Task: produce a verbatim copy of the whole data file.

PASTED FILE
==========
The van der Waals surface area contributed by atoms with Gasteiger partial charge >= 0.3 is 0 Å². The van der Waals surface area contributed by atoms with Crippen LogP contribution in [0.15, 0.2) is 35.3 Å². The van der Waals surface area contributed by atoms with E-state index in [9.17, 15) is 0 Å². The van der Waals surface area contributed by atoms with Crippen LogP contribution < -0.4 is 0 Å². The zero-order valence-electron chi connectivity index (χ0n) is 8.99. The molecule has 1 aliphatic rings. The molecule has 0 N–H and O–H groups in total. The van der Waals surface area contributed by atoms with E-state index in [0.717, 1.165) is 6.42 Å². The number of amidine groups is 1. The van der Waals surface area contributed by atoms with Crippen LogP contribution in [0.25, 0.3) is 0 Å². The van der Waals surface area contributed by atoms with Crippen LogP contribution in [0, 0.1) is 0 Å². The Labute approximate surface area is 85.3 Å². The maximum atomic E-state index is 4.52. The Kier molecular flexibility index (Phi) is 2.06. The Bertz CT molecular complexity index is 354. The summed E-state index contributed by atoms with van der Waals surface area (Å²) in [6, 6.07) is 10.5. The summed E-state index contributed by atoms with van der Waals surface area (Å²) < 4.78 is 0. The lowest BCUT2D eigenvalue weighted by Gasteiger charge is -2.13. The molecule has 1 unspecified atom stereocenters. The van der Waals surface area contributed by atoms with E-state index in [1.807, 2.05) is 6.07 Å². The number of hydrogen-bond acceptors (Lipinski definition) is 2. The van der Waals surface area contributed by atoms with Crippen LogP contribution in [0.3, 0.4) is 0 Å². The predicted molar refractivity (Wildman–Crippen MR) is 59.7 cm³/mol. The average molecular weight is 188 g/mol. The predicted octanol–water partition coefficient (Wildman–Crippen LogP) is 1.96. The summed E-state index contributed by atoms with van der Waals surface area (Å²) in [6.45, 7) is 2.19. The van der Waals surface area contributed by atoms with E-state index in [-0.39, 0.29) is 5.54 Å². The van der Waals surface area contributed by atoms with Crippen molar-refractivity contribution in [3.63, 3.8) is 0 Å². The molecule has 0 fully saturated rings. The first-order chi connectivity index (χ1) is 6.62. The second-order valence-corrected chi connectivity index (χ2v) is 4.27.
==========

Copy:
The van der Waals surface area contributed by atoms with Gasteiger partial charge >= 0.3 is 0 Å². The van der Waals surface area contributed by atoms with Crippen LogP contribution in [0.15, 0.2) is 35.3 Å². The van der Waals surface area contributed by atoms with E-state index in [9.17, 15) is 0 Å². The van der Waals surface area contributed by atoms with Crippen LogP contribution < -0.4 is 0 Å². The zero-order valence-electron chi connectivity index (χ0n) is 8.99. The molecule has 1 aliphatic rings. The molecule has 0 N–H and O–H groups in total. The van der Waals surface area contributed by atoms with E-state index in [0.717, 1.165) is 6.42 Å². The number of amidine groups is 1. The van der Waals surface area contributed by atoms with Crippen LogP contribution in [0.25, 0.3) is 0 Å². The van der Waals surface area contributed by atoms with Crippen LogP contribution in [0, 0.1) is 0 Å². The Labute approximate surface area is 85.3 Å². The maximum atomic E-state index is 4.52. The Kier molecular flexibility index (Phi) is 2.06. The Bertz CT molecular complexity index is 354. The summed E-state index contributed by atoms with van der Waals surface area (Å²) in [6, 6.07) is 10.5. The summed E-state index contributed by atoms with van der Waals surface area (Å²) < 4.78 is 0. The lowest BCUT2D eigenvalue weighted by Gasteiger charge is -2.13. The molecule has 1 unspecified atom stereocenters. The van der Waals surface area contributed by atoms with E-state index in [1.807, 2.05) is 6.07 Å². The number of hydrogen-bond acceptors (Lipinski definition) is 2. The van der Waals surface area contributed by atoms with Crippen LogP contribution in [0.3, 0.4) is 0 Å². The predicted molar refractivity (Wildman–Crippen MR) is 59.7 cm³/mol. The average molecular weight is 188 g/mol. The predicted octanol–water partition coefficient (Wildman–Crippen LogP) is 1.96. The summed E-state index contributed by atoms with van der Waals surface area (Å²) in [6.45, 7) is 2.19. The van der Waals surface area contributed by atoms with E-state index in [-0.39, 0.29) is 5.54 Å². The van der Waals surface area contributed by atoms with Crippen molar-refractivity contribution in [3.63, 3.8) is 0 Å². The molecule has 0 fully saturated rings. The first-order chi connectivity index (χ1) is 6.62. The second-order valence-corrected chi connectivity index (χ2v) is 4.27.